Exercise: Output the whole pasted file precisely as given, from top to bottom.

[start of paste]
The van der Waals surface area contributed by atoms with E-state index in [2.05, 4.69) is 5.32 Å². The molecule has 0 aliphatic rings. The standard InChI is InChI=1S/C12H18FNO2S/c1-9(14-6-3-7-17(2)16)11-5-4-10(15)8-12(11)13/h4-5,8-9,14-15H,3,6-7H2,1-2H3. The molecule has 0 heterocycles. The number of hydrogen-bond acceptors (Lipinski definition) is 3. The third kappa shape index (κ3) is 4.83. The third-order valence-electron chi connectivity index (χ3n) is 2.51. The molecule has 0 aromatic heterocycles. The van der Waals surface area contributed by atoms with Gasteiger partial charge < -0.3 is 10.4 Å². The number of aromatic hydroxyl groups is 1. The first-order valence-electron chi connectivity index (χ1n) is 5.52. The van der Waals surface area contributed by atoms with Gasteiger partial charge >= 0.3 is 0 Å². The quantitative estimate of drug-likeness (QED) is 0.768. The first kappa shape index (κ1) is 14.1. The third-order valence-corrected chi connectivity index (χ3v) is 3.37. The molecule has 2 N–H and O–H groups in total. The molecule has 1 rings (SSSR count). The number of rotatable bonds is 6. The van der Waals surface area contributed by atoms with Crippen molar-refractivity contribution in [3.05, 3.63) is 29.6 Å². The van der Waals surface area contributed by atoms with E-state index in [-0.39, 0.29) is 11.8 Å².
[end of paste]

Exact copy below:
The van der Waals surface area contributed by atoms with E-state index in [2.05, 4.69) is 5.32 Å². The molecule has 0 aliphatic rings. The standard InChI is InChI=1S/C12H18FNO2S/c1-9(14-6-3-7-17(2)16)11-5-4-10(15)8-12(11)13/h4-5,8-9,14-15H,3,6-7H2,1-2H3. The molecule has 0 heterocycles. The number of hydrogen-bond acceptors (Lipinski definition) is 3. The third kappa shape index (κ3) is 4.83. The third-order valence-electron chi connectivity index (χ3n) is 2.51. The molecule has 0 aromatic heterocycles. The van der Waals surface area contributed by atoms with Gasteiger partial charge < -0.3 is 10.4 Å². The number of aromatic hydroxyl groups is 1. The first-order valence-electron chi connectivity index (χ1n) is 5.52. The van der Waals surface area contributed by atoms with Gasteiger partial charge >= 0.3 is 0 Å². The quantitative estimate of drug-likeness (QED) is 0.768. The first kappa shape index (κ1) is 14.1. The third-order valence-corrected chi connectivity index (χ3v) is 3.37. The molecule has 2 N–H and O–H groups in total. The molecule has 1 rings (SSSR count). The number of rotatable bonds is 6. The van der Waals surface area contributed by atoms with Crippen molar-refractivity contribution in [3.05, 3.63) is 29.6 Å². The van der Waals surface area contributed by atoms with E-state index in [-0.39, 0.29) is 11.8 Å².